By F. Clifton Berry, Jr.
A BOOK REVIEW BY WALTER J. BOYNE
Having the name of F. Clifton Berry, Jr. on a book is a hallmark of quality. When you add to that the prestige of the Aerospace Industries Association of America, which presented the book, you have an indisputable stamp of authority and expertise. This book delivers on all counts.
It is the custom to announce any possible conflicts of interest, and I have two. One is that I was privileged to serve on the distinguished board which helped select the milestones that Clif so eloquently covers, and so I might be expected to like the book on that account. The other is that I have a book of similar nature appearing later in the year (Chronicle of Flight), and on that account I might be expected to be somewhat fainthearted in my praise.
No danger of that, this is a collector’s item, one that picks the famous events and people, and couples them with an outstanding selection of photographs. Clif Berry is an expert in the field, and is an accomplished writer, so that he paints luminous word pictures of the milestones. A book like this is rarely a page-turner, but this one is, even for those who know what the next milestone is probably going to be. As the great happenings unfold after Kitty Hawk, author Berry hurtles us along with his economic use of exactly the right words to convey the emotions and the times.
Milestones is laid out, decade by decade, Clif catches exactly the right tone with each ten year period. His photo research effort was extraordinary, for many of the photos are not only rare but exactly pertinent to the milestone being described. For example, in Milestone 16 The U.S. Navy Commissions its First Aircraft Carrier, Clif has selected a photo of Lieutenant Commander Virgil Collins, standing at attention in his white dress uniform, next to photo of his takeoff from the USS Langley in a Chance Vought VE-7. Both photos are rare-to combine them is proof of editorial excellence.
In a similar way, in Milestone 22, First Polar Flights, the author captures both Commander Richard E. Byrd in an absolutely typical pose, and also a very nice shot of the Floyd Bennett, the Ford Tri-Motor that Byrd used for his Antarctic flights. Berry deftly handles the controversy over whether or not Byrd actually reached the North Pole as he claimed for his 1926 flight, and cites a valuable source for his conclusions, C.V. Glines’s Bernt Balchen, Polar Aviator, for further reference. The book’s bibliography, by the way, is excellent.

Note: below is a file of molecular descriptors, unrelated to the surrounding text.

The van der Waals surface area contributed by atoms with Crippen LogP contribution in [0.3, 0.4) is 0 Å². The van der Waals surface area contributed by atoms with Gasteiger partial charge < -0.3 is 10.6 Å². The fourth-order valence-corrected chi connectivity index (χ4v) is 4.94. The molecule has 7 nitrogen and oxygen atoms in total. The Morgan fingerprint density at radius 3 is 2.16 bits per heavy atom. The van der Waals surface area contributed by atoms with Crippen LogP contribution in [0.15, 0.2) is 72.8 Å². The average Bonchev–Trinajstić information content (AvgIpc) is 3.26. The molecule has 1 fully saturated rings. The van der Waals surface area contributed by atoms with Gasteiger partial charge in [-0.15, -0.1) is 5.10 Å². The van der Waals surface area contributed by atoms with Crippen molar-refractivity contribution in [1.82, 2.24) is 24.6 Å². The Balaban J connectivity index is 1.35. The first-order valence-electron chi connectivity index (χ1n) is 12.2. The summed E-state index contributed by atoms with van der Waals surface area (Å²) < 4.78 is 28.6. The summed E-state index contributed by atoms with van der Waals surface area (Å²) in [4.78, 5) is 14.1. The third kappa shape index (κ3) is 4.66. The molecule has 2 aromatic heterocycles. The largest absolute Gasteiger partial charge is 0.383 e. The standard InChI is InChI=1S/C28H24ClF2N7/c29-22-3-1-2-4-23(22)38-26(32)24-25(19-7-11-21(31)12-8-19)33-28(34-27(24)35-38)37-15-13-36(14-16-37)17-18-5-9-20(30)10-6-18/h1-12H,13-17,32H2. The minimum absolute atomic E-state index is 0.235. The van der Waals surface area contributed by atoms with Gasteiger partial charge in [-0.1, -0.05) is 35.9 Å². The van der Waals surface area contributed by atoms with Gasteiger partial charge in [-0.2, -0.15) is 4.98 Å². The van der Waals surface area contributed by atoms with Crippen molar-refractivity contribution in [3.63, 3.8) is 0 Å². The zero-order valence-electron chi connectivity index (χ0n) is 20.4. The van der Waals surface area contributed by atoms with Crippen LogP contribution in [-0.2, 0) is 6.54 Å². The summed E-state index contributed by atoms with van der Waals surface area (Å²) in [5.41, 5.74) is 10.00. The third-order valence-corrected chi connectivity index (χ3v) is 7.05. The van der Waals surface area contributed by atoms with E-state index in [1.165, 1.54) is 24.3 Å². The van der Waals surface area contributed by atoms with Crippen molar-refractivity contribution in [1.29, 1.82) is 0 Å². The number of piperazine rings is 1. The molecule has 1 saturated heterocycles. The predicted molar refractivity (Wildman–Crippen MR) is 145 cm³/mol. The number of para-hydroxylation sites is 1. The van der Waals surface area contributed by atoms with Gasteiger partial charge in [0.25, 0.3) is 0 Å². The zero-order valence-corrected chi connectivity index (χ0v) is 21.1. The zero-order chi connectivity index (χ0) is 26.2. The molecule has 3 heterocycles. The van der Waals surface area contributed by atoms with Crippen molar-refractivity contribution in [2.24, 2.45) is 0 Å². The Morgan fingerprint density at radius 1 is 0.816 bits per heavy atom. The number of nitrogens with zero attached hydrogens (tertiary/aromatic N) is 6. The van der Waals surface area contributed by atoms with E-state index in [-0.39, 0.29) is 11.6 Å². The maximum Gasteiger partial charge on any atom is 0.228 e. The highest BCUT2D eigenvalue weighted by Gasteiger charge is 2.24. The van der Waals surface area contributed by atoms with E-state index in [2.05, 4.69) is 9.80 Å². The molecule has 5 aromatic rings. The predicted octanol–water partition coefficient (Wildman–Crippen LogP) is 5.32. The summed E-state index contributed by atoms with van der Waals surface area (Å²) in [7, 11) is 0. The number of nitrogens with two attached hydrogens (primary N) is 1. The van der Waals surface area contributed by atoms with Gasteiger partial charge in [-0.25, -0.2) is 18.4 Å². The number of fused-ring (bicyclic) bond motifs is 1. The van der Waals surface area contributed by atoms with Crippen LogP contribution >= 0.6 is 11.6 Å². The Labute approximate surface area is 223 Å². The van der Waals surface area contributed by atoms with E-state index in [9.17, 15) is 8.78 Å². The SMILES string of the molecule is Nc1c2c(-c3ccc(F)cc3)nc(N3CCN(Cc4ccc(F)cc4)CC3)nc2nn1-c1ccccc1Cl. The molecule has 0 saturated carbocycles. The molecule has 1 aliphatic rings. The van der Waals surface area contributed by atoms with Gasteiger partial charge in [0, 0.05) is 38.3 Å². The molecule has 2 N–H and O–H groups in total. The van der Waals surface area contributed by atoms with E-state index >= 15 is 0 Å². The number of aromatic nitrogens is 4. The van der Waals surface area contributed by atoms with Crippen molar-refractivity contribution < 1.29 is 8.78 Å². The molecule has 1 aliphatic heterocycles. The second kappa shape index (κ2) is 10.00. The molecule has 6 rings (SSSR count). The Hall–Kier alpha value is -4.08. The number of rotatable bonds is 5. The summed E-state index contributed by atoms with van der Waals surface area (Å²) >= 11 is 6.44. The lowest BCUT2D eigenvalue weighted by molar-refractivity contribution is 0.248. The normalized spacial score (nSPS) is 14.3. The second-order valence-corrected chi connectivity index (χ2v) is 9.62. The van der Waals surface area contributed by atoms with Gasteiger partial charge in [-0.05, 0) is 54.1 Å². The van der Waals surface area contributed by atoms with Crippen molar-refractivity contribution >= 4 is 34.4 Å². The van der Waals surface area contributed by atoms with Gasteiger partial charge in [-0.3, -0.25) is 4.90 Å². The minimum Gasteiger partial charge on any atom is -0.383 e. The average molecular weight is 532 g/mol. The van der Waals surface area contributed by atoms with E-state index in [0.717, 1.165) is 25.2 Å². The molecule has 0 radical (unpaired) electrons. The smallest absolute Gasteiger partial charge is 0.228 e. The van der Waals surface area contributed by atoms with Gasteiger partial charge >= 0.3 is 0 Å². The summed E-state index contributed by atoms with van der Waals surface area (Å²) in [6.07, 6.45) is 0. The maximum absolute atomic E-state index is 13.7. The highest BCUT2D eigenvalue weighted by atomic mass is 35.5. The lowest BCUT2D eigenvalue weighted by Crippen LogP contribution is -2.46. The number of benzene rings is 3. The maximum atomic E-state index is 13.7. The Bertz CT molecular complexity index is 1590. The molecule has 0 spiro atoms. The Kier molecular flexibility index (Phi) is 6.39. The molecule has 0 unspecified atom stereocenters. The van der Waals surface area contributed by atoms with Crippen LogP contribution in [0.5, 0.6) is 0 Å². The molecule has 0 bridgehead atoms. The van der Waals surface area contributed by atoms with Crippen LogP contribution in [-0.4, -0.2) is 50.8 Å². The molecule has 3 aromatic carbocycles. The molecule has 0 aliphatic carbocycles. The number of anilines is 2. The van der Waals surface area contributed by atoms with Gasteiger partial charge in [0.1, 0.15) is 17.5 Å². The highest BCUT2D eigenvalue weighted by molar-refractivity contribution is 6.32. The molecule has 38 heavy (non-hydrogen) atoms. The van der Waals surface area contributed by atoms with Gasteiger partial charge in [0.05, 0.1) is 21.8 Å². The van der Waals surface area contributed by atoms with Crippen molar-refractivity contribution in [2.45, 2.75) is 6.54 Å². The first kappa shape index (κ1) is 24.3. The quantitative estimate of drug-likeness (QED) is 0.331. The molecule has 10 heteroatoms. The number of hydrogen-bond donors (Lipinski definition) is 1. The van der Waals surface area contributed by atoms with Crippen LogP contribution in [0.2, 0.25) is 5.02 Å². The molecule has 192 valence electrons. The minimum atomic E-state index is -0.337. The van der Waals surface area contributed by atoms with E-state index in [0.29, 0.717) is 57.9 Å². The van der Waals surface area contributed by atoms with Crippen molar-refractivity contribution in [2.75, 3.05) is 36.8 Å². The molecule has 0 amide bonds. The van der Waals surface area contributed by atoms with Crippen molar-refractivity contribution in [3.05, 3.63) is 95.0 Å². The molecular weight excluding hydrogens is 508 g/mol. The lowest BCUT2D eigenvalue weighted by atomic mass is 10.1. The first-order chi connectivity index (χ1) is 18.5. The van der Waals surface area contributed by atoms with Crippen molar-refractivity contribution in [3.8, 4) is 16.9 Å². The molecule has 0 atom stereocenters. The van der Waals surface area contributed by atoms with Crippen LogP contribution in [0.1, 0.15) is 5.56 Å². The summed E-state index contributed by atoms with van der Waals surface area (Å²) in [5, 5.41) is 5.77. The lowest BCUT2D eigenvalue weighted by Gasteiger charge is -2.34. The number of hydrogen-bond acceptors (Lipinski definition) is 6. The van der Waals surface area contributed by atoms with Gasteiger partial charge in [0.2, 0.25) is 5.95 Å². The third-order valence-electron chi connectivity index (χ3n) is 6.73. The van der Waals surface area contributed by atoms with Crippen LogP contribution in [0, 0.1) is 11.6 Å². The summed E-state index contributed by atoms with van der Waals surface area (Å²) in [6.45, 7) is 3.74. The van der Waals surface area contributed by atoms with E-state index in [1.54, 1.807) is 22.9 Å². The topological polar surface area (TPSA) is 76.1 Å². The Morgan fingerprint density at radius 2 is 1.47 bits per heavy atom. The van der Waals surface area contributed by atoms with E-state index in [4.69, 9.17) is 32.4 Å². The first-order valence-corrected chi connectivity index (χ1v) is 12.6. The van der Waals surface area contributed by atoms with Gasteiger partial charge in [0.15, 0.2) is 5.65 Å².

Berry is a pilot, and it shows in the manner in which he discusses complex issues, such as Lindbergh’s flight planning for his New York to Paris flight. In less adept hands, this could be boring stuff, but as written, it illuminates the Lindbergh story.
Two-page spread photographs appear through the book to good effect, one of them being a “three-ship” formation of Pan American Sikorsky S-40 Clippers-a sight worth seeing. The photographs reproduce well on the high quality stock paper, and Berry made good choices in balancing out photographs of hardware and of people. One that will be a favorite of anyone who knew the principals is on page 85, and captures Sir Frank Whittle in an uncharacteristically smiling mode, Hans von Ohain in his customary friendly manner, and Paul Garber looking as he always did on camera, more solemn than he was in life.
Many author-pilots are at ease in writing about aviation, but get a bit out of their depth when it comes to space topics. Not so for Berry, who manages to confer the human touch on the well-proportioned mixture of space milestones, going so far as to include the now famous Viking I orbiter shot that created the illusion of a human face on a Martian rock formation. The most important milestones of space, from Goddard’s first rockets to the International Spacer Station, are all included and illustrated.
This is a well balanced, vitally interesting, very important book, for it is an excellent summary of the fantastic century of flight we’ve been privileged to experience. Clif Berry makes it clear to all that as magnificent as the machines have been, they owe everything to the human beings who conceive, build, fly and maintain them, a concept more important now, after Columbia, than perhaps ever before.